On May 29, 2018 at approximately 9:12 PM the FAA at the Prescott airport contacted the Prescott Police Department regarding an inbound passenger plane, which was possibly running low on fuel and reporting the potential of an emergency landing.  Initial indications were that the pilot might attempt a landing in the area of State Route 89 and State Route 69. However, a short time later, the plane made an emergency landing near the 1500 block or Iron Springs Road. 

Responding personnel located a small Malibu Piper single nose-prop aircraft, which had in fact landed, in the middle of Iron Springs Road. The plane was carrying three individuals bound for Prescott from the Los Angeles area and the pilot indicated the plane had run out of fuel forcing the landing. It appears the plane may have struck a light pole in the area, causing the wing to shear off and the plane to roll onto its roof.

The pilot and the two passengers were transported to YRMC, West campus for non-life threatening injuries. Their current condition is unknown.

As the plane was landing, a vehicle stopped in the roadway and was rear-ended by another vehicle. No one sustained injury during that related crash.

The road way was closed for a period of time during the investigation, but is expected to be open before morning.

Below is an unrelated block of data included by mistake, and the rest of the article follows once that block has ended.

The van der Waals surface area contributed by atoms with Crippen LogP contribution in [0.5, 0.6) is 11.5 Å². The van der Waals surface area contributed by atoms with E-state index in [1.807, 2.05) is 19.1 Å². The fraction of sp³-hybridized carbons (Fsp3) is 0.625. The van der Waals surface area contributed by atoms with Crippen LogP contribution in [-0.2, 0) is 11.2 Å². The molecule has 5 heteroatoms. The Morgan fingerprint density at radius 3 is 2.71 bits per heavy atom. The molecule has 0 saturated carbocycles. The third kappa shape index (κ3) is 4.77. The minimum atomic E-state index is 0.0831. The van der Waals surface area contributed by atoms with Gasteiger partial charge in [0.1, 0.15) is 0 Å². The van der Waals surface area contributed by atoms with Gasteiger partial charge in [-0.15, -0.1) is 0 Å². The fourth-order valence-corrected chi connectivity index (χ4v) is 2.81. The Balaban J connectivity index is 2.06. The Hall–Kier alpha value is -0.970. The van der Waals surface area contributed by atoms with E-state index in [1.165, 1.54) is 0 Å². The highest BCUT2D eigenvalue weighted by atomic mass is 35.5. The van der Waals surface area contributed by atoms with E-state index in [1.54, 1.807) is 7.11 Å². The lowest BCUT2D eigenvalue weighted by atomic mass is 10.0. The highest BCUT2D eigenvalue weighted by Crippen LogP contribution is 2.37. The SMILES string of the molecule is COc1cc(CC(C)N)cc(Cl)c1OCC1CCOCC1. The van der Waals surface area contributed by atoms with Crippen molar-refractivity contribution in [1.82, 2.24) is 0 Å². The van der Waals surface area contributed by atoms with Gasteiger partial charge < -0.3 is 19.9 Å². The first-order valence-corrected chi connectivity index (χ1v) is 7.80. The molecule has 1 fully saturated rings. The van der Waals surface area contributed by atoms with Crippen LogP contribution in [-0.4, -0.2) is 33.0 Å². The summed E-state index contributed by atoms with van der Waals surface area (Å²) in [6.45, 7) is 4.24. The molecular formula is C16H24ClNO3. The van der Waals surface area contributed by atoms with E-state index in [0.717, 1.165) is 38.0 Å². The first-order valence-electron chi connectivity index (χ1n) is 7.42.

The investigation is ongoing and further efforts will be coordinated through the Prescott Airport Operations Team in conjunction with the FAA. 

Original article ➤ https://www.prescottenews.com











PRESCOTT, AZ (3TV/CBS 5) - A plane bound for Prescott from the Los Angeles area was forced to make an emergency landing after it ran out of fuel late Tuesday night, according to the Prescott Police Department.

The FAA and Prescott Police Department were notified about an incoming passenger plane that was low on fuel and reported the potential of an emergency landing around 9:12 p.m.

The pilot initially indicated that they might attempt to land the plane in the area of State Route 89 and State Route 69, said police. However, the plane made an emergency landing near 1500 Iron Springs Road in Prescott.

The small Malibu Piper single nose-prop aircraft landed in the middle of the road and was carrying three individuals, said police. The pilot told police that the plane had run out of fuel, forcing the landing.

During the landing, police said it appears the plane may have struck a light pole in the area, shearing the wing off and causing the plane to roll onto its roof.

The pilot and two passengers were transported to a local hospital with non-life-threatening injuries. Their current condition is unknown, said police.